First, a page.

For residents of Wuro Hari, a settlement on the fringe of Shani, a simple community in northeast Nigeria, life is uncomplicated yet fulfilling for its residence who engage in cattle rearing and farming; the men farm and rear animals while women collect wood for livelihood and care for children. The vast skyline over Wuro Hari stretches far into the horizon, unobstructed by giant trees and industrial skyscrapers.
Harun Yusufa, a 38-year-old Fulani father of five, lives with his family in a modest hut made of mud bricks, thatches, sturdy sacks, and ropes, embodying the traditional lifestyle of his settlement in Wuro Hari.
However, when Harun recently decided to enroll four children in school, he faced jeers and was ridiculed for his unconventional choice.
“I am the first man in Wuro Hari to enroll my children in school.’
“It was unheard of because as Fulani, we are pastoralists. This is an occupation passed down from our ancestors, one that our children are expected to inherit from us. My decision was seen as an abomination,” Harun added, reflecting on the skepticism he encountered.
In 2022, Harun and some other community members had participated in a UNICEF-supported community engagement programme. Funded by the Federal Republic of Germany through KfW, the initiative aimed to raise awareness about the connection between education, improved sanitation, and the overall well-being of families.
“The meeting opened my eyes to new possibilities beyond cattle rearing. Through education, my children will not be cheated as herders. They will also not be inclined to cheat. That’s how I made up my mind and refused to budge to the naysayers.”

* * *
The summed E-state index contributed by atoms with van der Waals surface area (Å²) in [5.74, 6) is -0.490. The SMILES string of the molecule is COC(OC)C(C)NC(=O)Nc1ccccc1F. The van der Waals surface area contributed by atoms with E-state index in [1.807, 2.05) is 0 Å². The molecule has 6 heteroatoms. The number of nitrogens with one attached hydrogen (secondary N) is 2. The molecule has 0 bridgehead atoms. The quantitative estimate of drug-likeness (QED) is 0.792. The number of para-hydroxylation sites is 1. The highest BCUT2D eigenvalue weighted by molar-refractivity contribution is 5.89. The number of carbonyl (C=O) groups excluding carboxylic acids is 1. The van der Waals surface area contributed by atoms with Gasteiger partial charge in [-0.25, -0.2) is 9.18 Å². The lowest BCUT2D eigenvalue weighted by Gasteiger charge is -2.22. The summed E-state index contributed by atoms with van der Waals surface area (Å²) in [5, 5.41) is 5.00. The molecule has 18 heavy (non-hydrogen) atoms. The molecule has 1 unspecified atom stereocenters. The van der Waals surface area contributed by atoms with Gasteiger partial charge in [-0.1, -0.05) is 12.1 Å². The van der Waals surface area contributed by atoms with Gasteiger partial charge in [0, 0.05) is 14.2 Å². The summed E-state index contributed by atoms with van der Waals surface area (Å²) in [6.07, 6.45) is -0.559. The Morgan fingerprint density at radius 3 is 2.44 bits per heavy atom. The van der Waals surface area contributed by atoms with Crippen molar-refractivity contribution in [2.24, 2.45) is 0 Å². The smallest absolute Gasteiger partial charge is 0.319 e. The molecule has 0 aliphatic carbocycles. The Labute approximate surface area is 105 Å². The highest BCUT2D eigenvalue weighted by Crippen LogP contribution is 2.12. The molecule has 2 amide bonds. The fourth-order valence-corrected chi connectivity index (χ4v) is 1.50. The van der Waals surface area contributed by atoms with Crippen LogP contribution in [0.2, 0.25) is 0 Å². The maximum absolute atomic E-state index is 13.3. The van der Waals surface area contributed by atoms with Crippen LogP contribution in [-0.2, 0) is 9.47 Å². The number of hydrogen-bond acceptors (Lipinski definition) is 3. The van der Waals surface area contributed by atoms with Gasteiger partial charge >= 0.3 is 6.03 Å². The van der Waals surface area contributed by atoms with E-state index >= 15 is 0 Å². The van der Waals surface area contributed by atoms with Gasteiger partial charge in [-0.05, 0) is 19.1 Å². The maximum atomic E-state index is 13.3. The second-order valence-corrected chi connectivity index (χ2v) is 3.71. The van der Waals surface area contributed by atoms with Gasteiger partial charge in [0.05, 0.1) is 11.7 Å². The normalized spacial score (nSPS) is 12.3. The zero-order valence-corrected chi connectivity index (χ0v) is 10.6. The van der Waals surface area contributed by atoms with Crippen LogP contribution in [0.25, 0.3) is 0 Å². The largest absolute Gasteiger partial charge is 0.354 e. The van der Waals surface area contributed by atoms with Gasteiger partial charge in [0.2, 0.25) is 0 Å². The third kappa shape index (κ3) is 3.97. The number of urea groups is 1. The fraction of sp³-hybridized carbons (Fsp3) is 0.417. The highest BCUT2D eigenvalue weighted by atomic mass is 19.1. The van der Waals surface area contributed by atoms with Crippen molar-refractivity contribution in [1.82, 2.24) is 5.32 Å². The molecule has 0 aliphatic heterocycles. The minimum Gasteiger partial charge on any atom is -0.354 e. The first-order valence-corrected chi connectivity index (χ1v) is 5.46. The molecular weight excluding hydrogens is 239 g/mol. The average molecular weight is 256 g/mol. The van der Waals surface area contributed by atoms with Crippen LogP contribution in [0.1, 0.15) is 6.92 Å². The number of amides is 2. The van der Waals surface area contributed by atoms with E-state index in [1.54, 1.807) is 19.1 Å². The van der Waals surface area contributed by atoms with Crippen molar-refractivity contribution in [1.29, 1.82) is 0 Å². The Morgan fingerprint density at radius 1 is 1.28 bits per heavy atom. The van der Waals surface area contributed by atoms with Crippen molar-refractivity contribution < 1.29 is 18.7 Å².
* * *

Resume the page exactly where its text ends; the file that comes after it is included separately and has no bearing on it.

“I also decided to install an improved toilet, which faced opposition as well. Some claimed I was engaging in an abomination as the Fulani tradition encourages the use of the bush for defecation. However, now other people in Wuro Hari have also enrolled their children in school. If you were to visit our community, you would see numerous households with improved toilets. I take pride in being the first to initiate this change in Wuro Hari,” he added, with excitement.
Through diverse interventions, such as construction and renovation of classrooms, teachers’ training, radio clubs, community engagement and the empowerment of out-of-school adolescents, UNICEF, with financial support from the Federal Republic of Germany through KfW is assisting state governments in northeast Nigeria in enrolling out-of-school children. This effort ensures they are equipped with the necessary skills for a brighter future.
“Education has transformed my children. Since enrolling in school, their hygiene practices have improved. Now, they are eager to wash their hands before and after meals, as well as after using the toilet. I am impressed with their progress, and I have no regrets about my decision to enroll them in school,” Harun concluded, a sense of fulfillment resonating in his words.